Cause #3: The Broken Model: Quick Growth, Slowed TAT
The final potential cause of TAT delays comes from teleradiology groups that are unable to keep up with increased demands from their facilities.
Causes may stem from the following:
- High-physician turnover
- The pursuit of business over the practice of medicine. Can refer to many dichotomies, including the absence of a patient-care-focus in the organization’s mission and planning.
- Investor-owned vs. physician-owned
- The idea is that these groups must focus on profit as much as, or more, than patient care to appease capital partners and to provide a return on investment for shareholders.
- Build to sell mentality – As with most industries, this can often be the worst situation. Add business on price (without having a system in place to sustain) to increase perceived value (to sell again to other investors). This model may work for the sellers, but it rarely works out well for the clients, their ED care providers or patients.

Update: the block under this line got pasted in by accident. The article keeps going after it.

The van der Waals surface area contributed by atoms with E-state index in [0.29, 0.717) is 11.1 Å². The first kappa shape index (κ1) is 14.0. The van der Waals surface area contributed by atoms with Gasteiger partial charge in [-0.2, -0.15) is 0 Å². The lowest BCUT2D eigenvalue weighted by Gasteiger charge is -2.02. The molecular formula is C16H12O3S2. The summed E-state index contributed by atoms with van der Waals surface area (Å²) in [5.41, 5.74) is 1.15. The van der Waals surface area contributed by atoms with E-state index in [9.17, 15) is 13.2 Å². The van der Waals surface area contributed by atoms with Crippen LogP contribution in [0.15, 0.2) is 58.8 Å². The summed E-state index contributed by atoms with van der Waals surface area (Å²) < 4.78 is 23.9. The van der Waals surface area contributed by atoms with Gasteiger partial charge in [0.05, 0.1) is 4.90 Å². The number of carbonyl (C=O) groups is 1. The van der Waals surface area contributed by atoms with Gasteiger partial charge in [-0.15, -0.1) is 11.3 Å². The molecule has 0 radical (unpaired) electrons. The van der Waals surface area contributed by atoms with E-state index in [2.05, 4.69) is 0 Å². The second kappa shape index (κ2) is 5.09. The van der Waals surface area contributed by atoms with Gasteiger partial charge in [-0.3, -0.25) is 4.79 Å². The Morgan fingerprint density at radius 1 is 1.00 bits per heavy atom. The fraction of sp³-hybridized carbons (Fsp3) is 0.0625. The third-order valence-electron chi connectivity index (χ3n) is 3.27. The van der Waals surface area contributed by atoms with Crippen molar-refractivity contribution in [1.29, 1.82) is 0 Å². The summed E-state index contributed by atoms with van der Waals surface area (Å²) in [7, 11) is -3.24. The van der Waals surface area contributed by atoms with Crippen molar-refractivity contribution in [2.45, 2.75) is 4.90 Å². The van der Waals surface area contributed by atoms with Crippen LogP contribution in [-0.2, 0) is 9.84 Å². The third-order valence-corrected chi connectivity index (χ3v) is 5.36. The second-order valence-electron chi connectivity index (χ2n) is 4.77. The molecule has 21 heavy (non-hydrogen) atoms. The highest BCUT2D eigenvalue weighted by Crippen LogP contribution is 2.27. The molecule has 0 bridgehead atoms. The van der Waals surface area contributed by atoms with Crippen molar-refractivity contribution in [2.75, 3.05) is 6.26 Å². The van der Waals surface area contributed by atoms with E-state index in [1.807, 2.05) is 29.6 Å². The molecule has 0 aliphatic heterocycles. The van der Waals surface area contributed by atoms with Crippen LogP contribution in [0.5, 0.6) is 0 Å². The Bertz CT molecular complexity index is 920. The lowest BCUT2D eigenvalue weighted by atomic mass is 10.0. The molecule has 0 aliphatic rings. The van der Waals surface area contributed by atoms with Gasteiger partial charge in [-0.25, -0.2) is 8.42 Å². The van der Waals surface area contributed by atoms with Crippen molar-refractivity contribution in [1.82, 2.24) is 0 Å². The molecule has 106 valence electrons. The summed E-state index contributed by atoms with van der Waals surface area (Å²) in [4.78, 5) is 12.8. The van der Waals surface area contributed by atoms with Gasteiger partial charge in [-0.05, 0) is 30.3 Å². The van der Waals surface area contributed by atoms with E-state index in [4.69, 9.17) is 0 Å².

- Quality medical reporting takes second place to business
- Concerns such as contractual obligations, fast service, and profit
Essentially, medicine becomes a commodity under the broken models listed above. As practices grow larger, their ability to provide outstanding relationship-based service to their clients becomes more and more difficult.
The robust, strategically-built organizations in teleradiology do not have the symptoms of the broken models. These organizations have thoughtful growth plans in place that are girded with high-integrity, physician leadership, and physician accessibility.
A teleradiology redefined group has the highest retention rate of their physicians and clients. They also provide 24/7/365 customer and IT support and can provide dozens of client references. Rarely, a teleradiology group has 100% retention of its clients (emergent radiology groups and hospital clients). Real Radiology is one of the few. Consistency is systemic of any business that delivers on its commitments (TATs and quality), and our clients share a mutual respect and focus on patient care excellence.